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Related News: Indian Society | Topic: Regionalism, Communalism & Secularism

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January 25, 2024 12:20 am | Updated 07:53 am IST


Eight months after ethnic violence broke out between the largely valley-dwelling Meitei and the hill-dwelling Kuki-Zo communities in Manipur, hostilities continue. The ethnic polarisation has persisted and displaced people on both sides are still unable to return to their homes; schooling and health care remain disrupted and the writ of the State government does not run in the Kuki-Zo hill areas. The government’s inability to win peace and the failure of institutions such as the State Assembly to deliberate on the problem have compounded the conflict even as the Chief Minister, N. Biren Singh, continues to be seen more as an ethnic leader, preventing the possibility of any thaw in the pervasive hostility. Even media and civil society organisations seem to be divided on ethnic lines and, more dangerously, the role of the army and central paramilitary forces is being seen through this lens, evident in the utterances of the Chief Minister and representatives of ethnic chauvinist groups. The Union government’s response has been to rely on a smoke and mirrors approach — a de facto assumption of powers related to law and order enforcement without publicly announcing the imposition of Article 355 that enables it to do so. There has been little follow-up on confidence-building measures between the representatives of the ethnic groups after visits by the Union Home Minister Amit Shah and others from his Ministry. The latest visit by a Home Ministry team is a reaction to a resolution by some MLAs to take collective action following fresh killings and violence in Moreh town.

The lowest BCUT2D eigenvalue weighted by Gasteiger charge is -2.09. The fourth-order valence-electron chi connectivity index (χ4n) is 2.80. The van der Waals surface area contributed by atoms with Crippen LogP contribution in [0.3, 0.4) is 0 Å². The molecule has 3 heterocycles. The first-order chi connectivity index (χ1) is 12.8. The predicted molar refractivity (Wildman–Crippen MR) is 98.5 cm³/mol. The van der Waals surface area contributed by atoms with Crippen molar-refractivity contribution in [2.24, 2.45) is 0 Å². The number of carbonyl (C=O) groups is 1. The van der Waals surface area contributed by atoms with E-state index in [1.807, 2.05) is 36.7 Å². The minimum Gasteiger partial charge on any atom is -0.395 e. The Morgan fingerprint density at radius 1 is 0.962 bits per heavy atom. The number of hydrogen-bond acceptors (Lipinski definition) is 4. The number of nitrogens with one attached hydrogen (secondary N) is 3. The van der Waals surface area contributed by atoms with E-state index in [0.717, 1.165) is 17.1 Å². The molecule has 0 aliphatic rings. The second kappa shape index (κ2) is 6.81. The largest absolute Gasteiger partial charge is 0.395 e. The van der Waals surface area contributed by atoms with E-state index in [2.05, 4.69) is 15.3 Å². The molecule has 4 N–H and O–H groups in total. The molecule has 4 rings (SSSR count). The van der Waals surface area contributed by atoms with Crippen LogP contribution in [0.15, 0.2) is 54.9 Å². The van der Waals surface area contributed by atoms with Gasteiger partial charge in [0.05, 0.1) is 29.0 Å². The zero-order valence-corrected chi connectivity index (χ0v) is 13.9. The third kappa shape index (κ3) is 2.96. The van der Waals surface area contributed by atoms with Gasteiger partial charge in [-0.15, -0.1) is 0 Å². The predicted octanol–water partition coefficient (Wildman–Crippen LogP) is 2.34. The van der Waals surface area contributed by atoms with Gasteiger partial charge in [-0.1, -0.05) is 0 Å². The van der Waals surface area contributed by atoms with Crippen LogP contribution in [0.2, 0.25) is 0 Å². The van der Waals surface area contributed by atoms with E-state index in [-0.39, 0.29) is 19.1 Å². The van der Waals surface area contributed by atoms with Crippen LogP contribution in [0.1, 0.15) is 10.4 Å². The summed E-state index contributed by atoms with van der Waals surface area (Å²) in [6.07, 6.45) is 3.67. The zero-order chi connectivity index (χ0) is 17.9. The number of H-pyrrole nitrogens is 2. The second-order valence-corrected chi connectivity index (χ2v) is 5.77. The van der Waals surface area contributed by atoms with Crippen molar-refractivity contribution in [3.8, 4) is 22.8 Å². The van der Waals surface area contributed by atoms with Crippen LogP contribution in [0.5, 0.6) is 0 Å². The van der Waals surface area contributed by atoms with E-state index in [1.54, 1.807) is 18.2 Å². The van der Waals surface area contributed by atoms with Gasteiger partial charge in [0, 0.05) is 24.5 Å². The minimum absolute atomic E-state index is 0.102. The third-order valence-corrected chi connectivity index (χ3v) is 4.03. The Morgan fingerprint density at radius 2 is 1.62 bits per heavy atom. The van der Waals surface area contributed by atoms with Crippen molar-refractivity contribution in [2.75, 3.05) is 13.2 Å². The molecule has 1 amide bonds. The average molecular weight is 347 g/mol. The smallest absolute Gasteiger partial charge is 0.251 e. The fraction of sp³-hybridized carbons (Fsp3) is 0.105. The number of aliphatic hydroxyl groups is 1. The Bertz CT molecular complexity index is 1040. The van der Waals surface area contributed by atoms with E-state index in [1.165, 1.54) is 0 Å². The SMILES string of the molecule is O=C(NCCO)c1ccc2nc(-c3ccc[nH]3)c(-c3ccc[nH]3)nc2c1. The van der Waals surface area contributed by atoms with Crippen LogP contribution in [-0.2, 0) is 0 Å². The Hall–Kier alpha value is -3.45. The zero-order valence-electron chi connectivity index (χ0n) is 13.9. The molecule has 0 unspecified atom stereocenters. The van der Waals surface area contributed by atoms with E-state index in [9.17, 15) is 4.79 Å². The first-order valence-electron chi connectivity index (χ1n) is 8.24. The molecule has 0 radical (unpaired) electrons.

The predominance of militant outfits is alarming. Militias such as the Meitei radical Arambai Tenggol have been allowed to act as “defence squads”, brandishing weapons and being allowed to vitiate the already perilous discourse in the valley even as Kuki insurgents do the same in the hill areas. The arms looted from police stations and camps have still to be recovered, which suggests that there is a dangerous militarisation of non-state groups. The Union government must focus on addressing this key issue on either side of the divide. Meanwhile, Mr. Singh has tried to erroneously link the prevailing conflict and the ethnic polarisation to the refugee situation in Manipur with many, predominantly from the Chin communities, fleeing the civil war in Myanmar following attacks by the junta. This has led to the demand for ending the Free Movement Regime (FMR) enabling trade and people-to-people contact near the border. While the porous border has also enabled drug trafficking and the movement of insurgents, a cessation of the FMR would be a case of throwing the baby out with the bathwater.


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